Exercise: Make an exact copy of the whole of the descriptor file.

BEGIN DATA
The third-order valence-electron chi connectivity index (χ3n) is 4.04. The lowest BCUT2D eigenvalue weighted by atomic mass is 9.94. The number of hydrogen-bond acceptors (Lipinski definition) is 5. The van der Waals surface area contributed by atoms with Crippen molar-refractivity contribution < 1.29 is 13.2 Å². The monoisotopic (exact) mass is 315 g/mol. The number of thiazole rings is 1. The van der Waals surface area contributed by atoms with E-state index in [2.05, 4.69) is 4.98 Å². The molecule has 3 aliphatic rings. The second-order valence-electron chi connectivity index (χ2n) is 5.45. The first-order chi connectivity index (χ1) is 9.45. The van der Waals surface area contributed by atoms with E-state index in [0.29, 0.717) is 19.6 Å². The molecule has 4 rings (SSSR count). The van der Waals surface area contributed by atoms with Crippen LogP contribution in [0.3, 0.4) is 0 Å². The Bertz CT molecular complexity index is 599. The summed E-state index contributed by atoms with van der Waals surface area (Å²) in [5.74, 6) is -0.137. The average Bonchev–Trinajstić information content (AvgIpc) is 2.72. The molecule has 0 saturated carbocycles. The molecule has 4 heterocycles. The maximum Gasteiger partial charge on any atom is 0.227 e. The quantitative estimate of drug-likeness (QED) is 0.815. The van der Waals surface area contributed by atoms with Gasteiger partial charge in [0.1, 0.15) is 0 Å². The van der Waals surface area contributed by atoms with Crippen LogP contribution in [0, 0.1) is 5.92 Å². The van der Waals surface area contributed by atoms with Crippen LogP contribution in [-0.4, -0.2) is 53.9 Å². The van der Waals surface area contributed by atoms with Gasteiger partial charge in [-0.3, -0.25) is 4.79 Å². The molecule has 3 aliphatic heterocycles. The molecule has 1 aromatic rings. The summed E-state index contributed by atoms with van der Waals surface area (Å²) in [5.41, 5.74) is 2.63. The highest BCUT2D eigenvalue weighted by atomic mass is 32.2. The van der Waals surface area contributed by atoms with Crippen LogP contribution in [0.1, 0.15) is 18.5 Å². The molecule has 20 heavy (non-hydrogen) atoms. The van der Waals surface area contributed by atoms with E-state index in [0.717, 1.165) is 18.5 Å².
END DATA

The third-order valence-electron chi connectivity index (χ3n) is 4.04. The lowest BCUT2D eigenvalue weighted by atomic mass is 9.94. The number of hydrogen-bond acceptors (Lipinski definition) is 5. The van der Waals surface area contributed by atoms with Crippen molar-refractivity contribution < 1.29 is 13.2 Å². The monoisotopic (exact) mass is 315 g/mol. The number of thiazole rings is 1. The van der Waals surface area contributed by atoms with E-state index in [2.05, 4.69) is 4.98 Å². The molecule has 3 aliphatic rings. The second-order valence-electron chi connectivity index (χ2n) is 5.45. The first-order chi connectivity index (χ1) is 9.45. The van der Waals surface area contributed by atoms with E-state index in [0.29, 0.717) is 19.6 Å². The molecule has 4 rings (SSSR count). The van der Waals surface area contributed by atoms with Crippen LogP contribution in [0.3, 0.4) is 0 Å². The Bertz CT molecular complexity index is 599. The summed E-state index contributed by atoms with van der Waals surface area (Å²) in [5.74, 6) is -0.137. The average Bonchev–Trinajstić information content (AvgIpc) is 2.72. The molecule has 0 saturated carbocycles. The molecule has 4 heterocycles. The maximum Gasteiger partial charge on any atom is 0.227 e. The quantitative estimate of drug-likeness (QED) is 0.815. The van der Waals surface area contributed by atoms with Gasteiger partial charge in [0.1, 0.15) is 0 Å². The van der Waals surface area contributed by atoms with Crippen LogP contribution in [0, 0.1) is 5.92 Å². The van der Waals surface area contributed by atoms with Crippen LogP contribution in [-0.4, -0.2) is 53.9 Å². The van der Waals surface area contributed by atoms with Gasteiger partial charge in [-0.3, -0.25) is 4.79 Å². The molecule has 3 aliphatic heterocycles. The molecule has 1 aromatic rings. The summed E-state index contributed by atoms with van der Waals surface area (Å²) in [5.41, 5.74) is 2.63. The highest BCUT2D eigenvalue weighted by atomic mass is 32.2. The van der Waals surface area contributed by atoms with Crippen LogP contribution in [0.1, 0.15) is 18.5 Å². The molecule has 20 heavy (non-hydrogen) atoms. The van der Waals surface area contributed by atoms with E-state index in [0.717, 1.165) is 18.5 Å².